Credit:

David L. Nidever, et al., NRAO/AUI/NSF and Mellinger, Leiden/Argentine/Bonn Survey, Parkes Observatory, Westerbork Observatory, and Arecibo Observatory.

Facebook Astronomy blog: https://www.facebook.com/nightskyuniverse/
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A glimpse of the future

This image, captured by the NASA/ESA Hubble Space Telescope, shows what happens when two galaxies become one. The twisted cosmic knot seen here is NGC 2623 — or Arp 243 — and is located about 250 million light-years away in the constellation of Cancer (The Crab).

NGC 2623 gained its unusual and distinctive shape as the result of a major collision and subsequent merger between two separate galaxies. This violent encounter caused clouds of gas within the two galaxies to become compressed and stirred up, in turn triggering a sharp spike of star formation. This active star formation is marked by speckled patches of bright blue; these can be seen clustered both in the centre and along the trails of dust and gas forming NGC 2623’s sweeping curves (known as tidal tails). These tails extend for roughly 50 000 light-years from end to end. Many young, hot, newborn stars form in bright stellar clusters — at least 170 such clusters are known to exist within NGC 2623.

NGC 2623 is in a late stage of merging. It is thought that the Milky Way will eventually resemble NGC 2623 when it collides with our neighbouring galaxy, the Andromeda Galaxy, in four billion years time.

In contrast to the image of NGC 2623 released in 2009 (heic0912), this new version contains data from recent narrow-band and infrared observations that make more features of the galaxy visible.


Credit: ESA/Hubble & NASA

Facebook Astronomy blog: https://www.facebook.com/nightskyuniverse/
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Comprehensive Spectrum of WASP-39b

Using the NASA/ESA Hubble Space Telescopes as well as data gathered by other telescopes in space and on the ground astronomers have analysed the atmosphere of the exoplanet WASP-39b. It is the most complete spectrum of an exoplanet’s atmosphere possible with present-day technology.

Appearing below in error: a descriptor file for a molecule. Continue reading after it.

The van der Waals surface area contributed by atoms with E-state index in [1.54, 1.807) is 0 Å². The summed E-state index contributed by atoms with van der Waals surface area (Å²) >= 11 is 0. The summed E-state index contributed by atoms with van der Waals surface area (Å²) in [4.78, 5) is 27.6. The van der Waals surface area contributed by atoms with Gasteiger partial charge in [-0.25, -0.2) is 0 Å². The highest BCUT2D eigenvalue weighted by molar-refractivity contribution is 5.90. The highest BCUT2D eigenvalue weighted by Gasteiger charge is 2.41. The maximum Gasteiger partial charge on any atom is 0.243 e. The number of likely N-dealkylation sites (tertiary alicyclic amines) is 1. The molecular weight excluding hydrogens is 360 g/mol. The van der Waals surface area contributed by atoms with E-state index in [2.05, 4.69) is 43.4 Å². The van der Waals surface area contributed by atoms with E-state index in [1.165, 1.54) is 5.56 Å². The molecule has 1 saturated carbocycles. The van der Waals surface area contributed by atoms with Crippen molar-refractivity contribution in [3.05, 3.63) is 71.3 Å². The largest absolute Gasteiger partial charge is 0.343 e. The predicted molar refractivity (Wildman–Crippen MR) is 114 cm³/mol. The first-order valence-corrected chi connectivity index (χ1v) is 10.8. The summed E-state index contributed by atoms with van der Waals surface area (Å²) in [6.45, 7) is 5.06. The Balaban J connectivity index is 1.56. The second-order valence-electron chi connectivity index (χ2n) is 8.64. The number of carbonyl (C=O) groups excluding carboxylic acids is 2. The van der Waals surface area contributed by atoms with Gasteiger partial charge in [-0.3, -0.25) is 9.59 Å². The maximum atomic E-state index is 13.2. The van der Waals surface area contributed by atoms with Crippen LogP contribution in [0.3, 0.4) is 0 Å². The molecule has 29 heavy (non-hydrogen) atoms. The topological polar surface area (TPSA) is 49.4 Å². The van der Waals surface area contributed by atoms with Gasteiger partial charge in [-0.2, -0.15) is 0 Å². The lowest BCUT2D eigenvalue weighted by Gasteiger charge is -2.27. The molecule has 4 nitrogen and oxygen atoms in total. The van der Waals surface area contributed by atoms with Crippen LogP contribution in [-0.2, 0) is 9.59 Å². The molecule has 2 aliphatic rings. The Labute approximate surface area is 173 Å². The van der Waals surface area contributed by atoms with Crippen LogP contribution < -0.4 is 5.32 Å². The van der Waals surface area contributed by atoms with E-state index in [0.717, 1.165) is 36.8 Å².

By dissecting starlight filtering through the planet’s atmosphere into its component colours, the team found clear evidence for water vapour. Although the researchers predicted they would see water, they were surprised by how much water they found — three times as much as Saturn has. This suggests that the planet formed farther out from the star, where it was bombarded by icy material.

Credit:

NASA, ESA, G. Bacon and A. Feild (STScI), and H. Wakeford (STScI/Univ. of Exeter)
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Hubble and Gaia measure Cepheid variable stars

Using two of the world’s most powerful space telescopes — the NASA/ESA Hubble Space Telescope and ESA’s Gaia — astronomers have made the most precise measurements to date of the Universe’s expansion rate. This is calculated by gauging the distances between nearby galaxies using special types of stars called Cepheid variables as cosmic yardsticks. By comparing their intrinsic brightness — measured with Hubble — with their apparent brightness as seen from Earth, scientists can calculate their distances. Gaia further refines this yardstick by measuring the distances to Cepheid variables within our Milky Way Galaxy using astrometry. This allowed astronomers to more precisely calibrate the distances to Cepheids that are seen in other galaxies.


Credit:

NASA, ESA, and A. Feild (STScI)